06:46 GMT +323 May 2019
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    In this Monday, March 8, 2004 file photo, an industrial plant strips natural gas from freshly pumped crude oil is seen at Saudi Aramco's Shaybah oil field at Shaybah in Saudi Arabia's Rub al-Khali desert

    Riyadh Boosts Oil Output After Reports of US Asking for Help Amid Iran Deal Exit

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    Saudi Arabia appears to have shifted towards an increase in its oil production after two years of production cuts, according to an article published on Friday in the Wall Street Journal.

    As the sources of the publication note, during May the volume of production in the kingdom was increased by more than 100 thousand barrels per day, reaching about 10 million barrels a day. This month, officials plan to increase the figure by no less than another 100 thousand barrels a day, the newspaper notes.

    READ MORE: OPEC-Non-OPEC States to Ease Oil Production Restrictions Within Month — Novak

    "This step will help reduce concerns in the markets," the WSJ article noted, adding that there are worries about interruptions in oil supplies from Iran.

    According to the article, "the volume for which crude oil production is increased is not very large by the standards of Saudi Arabia." At the same time, the measures taken by the kingdom "testifies to the sharp change in the course of Riyadh, which led the coalition of countries from among the major oil suppliers, which during the last two years significantly reduced the volume of oil production."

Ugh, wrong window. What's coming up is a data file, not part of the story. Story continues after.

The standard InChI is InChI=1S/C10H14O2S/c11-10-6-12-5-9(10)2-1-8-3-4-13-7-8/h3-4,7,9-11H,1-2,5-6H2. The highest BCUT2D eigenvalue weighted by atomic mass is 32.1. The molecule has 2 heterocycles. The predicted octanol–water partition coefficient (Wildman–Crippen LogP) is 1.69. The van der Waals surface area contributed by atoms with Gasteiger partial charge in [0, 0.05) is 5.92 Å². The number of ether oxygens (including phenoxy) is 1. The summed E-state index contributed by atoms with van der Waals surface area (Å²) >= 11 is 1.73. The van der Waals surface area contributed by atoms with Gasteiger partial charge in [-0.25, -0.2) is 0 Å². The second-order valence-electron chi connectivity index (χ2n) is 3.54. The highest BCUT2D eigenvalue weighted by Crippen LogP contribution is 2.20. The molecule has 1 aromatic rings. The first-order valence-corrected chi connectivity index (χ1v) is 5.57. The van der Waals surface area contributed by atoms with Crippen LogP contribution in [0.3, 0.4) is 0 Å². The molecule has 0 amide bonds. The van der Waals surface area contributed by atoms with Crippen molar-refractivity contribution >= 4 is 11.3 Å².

OPEC and several non-OPEC oil producers reached a deal in Vienna in 2016, agreeing to cut oil output by a total of 1.8 million barrels per day in an effort to stabilize global oil prices. The non-OPEC states pledged to jointly reduce oil output by 558,000 barrels per day, with Russia pledging to cut production by 300,000 barrels daily.

    The news comes in the wake of a report by Reuters saying that just before US President Donald Trump announced his decision to withdraw from the Iran nuclear deal, the White House allegedly attempted to ensure that Saudi Arabia would help maintain oil prices at a stable level. According to reports, a senior Trump administration member allegedly made a call to Riyadh in a bid to ensure that Saudi Arabia would help deal with a possible decrease in oil output.

    In May, Donald Trump announced his decision to withdraw from the Joint Comprehensive Plan of Action (JCPOA), which ensures that Iran won't develop a nuclear arsenal in exchange for an end to sanctions.


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